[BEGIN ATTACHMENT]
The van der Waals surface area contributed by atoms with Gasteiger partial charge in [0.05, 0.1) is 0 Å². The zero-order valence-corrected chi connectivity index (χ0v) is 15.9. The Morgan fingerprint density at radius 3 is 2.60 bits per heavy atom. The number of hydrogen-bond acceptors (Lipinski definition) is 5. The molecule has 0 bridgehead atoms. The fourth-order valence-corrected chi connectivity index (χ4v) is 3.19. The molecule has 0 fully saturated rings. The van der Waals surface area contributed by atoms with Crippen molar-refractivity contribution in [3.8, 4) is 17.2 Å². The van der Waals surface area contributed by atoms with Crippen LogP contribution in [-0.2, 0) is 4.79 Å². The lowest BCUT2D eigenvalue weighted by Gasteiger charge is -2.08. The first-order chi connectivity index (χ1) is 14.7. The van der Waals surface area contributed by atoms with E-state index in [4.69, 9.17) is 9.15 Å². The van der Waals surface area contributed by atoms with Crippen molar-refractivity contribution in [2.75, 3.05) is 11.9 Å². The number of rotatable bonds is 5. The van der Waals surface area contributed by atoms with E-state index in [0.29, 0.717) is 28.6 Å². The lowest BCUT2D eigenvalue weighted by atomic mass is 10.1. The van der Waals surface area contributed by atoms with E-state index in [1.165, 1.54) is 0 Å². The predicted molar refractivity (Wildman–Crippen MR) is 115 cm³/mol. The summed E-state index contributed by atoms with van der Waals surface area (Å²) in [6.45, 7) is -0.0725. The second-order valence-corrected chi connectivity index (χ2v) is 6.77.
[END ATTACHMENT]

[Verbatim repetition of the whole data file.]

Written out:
The van der Waals surface area contributed by atoms with Gasteiger partial charge in [0.05, 0.1) is 0 Å². The zero-order valence-corrected chi connectivity index (χ0v) is 15.9. The Morgan fingerprint density at radius 3 is 2.60 bits per heavy atom. The number of hydrogen-bond acceptors (Lipinski definition) is 5. The molecule has 0 bridgehead atoms. The fourth-order valence-corrected chi connectivity index (χ4v) is 3.19. The molecule has 0 fully saturated rings. The van der Waals surface area contributed by atoms with Crippen molar-refractivity contribution in [3.8, 4) is 17.2 Å². The van der Waals surface area contributed by atoms with Crippen LogP contribution in [-0.2, 0) is 4.79 Å². The lowest BCUT2D eigenvalue weighted by Gasteiger charge is -2.08. The first-order chi connectivity index (χ1) is 14.7. The van der Waals surface area contributed by atoms with E-state index in [4.69, 9.17) is 9.15 Å². The van der Waals surface area contributed by atoms with Crippen molar-refractivity contribution in [2.75, 3.05) is 11.9 Å². The number of rotatable bonds is 5. The van der Waals surface area contributed by atoms with E-state index in [0.29, 0.717) is 28.6 Å². The lowest BCUT2D eigenvalue weighted by atomic mass is 10.1. The van der Waals surface area contributed by atoms with E-state index in [1.165, 1.54) is 0 Å². The predicted molar refractivity (Wildman–Crippen MR) is 115 cm³/mol. The summed E-state index contributed by atoms with van der Waals surface area (Å²) in [6.45, 7) is -0.0725. The second-order valence-corrected chi connectivity index (χ2v) is 6.77.